Under the voucher scheme cooked up by the Republicans in the General Assembly, $10 million a year of taxpayer funding was earmarked for students to attend private, mostly religious schools. Each voucher will be worth $4,200—if the plan is upheld by the courts.
This, by the way, is the second General Assembly in North Carolina history to try vouchers. The first, in 1956, was attempting to preserve segregated schools—a purpose not wholly dissimilar to what the Republicans are up to now.
About the new voucher plan, the question isn't whether vouchers pose a threat to public schools. Of course they do, and the Republicans want them to. Rather, it's whether the N.C. Constitution prohibits vouchers.
Yes, it does, Superior Court Judge Robert Hobgood ruled last week. After hearing arguments Tuesday (Part 1 of the arguments here, part 2 here), he was back Thursday morning with a scathing opinion that the voucher plan violates eight sections of the constitution.
Hobgood ordered it stopped.
The eight, Hobgood said, include two sections of Article 9—titled "Education"—which direct the General Assembly to fund "a general and uniform system of free public schools" and to spend state revenues appropriated for public education "exclusively" within that system.
Importantly, Article 9 contains a section on "Higher Education" which allows the General Assembly to support private colleges as well as the University of North Carolina system—such aid is explicitly permitted, in contrast to the requirement that primary and secondary school funding be exclusively for public schools.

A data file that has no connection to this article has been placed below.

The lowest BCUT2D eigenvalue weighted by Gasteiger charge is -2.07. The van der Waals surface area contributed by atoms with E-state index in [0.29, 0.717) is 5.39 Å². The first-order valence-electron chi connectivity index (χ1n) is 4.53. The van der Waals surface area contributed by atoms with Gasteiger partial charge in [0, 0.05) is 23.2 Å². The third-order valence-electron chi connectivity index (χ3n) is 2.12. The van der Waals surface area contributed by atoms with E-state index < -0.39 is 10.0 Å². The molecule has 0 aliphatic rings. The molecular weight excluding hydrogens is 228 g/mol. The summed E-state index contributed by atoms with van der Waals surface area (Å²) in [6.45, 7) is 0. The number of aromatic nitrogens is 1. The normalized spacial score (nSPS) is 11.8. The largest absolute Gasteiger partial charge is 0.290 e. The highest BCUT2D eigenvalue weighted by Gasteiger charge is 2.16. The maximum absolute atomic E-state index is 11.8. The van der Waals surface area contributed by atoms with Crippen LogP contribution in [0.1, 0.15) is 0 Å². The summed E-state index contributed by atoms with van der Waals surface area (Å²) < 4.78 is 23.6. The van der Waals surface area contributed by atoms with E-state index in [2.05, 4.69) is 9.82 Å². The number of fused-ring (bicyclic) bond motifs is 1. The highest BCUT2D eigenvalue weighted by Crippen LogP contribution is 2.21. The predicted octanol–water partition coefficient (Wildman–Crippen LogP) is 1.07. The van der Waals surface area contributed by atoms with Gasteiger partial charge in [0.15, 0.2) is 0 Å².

Which would seem to clinch the case, except that Hobgood doesn't get the last word—that will come from the state Supreme Court.
Earlier this year, Hobgood issued a temporary injunction to halt the voucher program; in an unusual move, the Supreme Court stepped in and lifted his injunction, and it's only by luck that the voucher funds weren't out the door by the time Hobgood could rule. (The state agency assigned to issue the vouchers messed up, and the money never left the bank.)
Will the Supreme Court uphold vouchers? Well, five of the seven seats are held by Republicans, and with four seats up for election in November, the GOP is spending heavily to keep control. As conservative political consultant John Davis put it, "lose the court, lose the war."
That advice definitely applies to the Republicans' war on public schools.
What is the Republican argument for the constitutionality of vouchers? In two words, it's "Can, too"—GOP lawyers contended that spending for private-school vouchers is "supplemental" to public-school funding and isn't barred by Article 9.
Attorney General Roy Cooper's offense joined this argument, with Special Deputy Attorney General Lauren Clemmons contending that because the constitution doesn't specifically say that the General Assembly can't fund private schools, it can too.
This, said attorney Burton Craige, an attorney for the anti-voucher plaintiffs, amounted to arguing that "exclusively doesn't mean exclusively."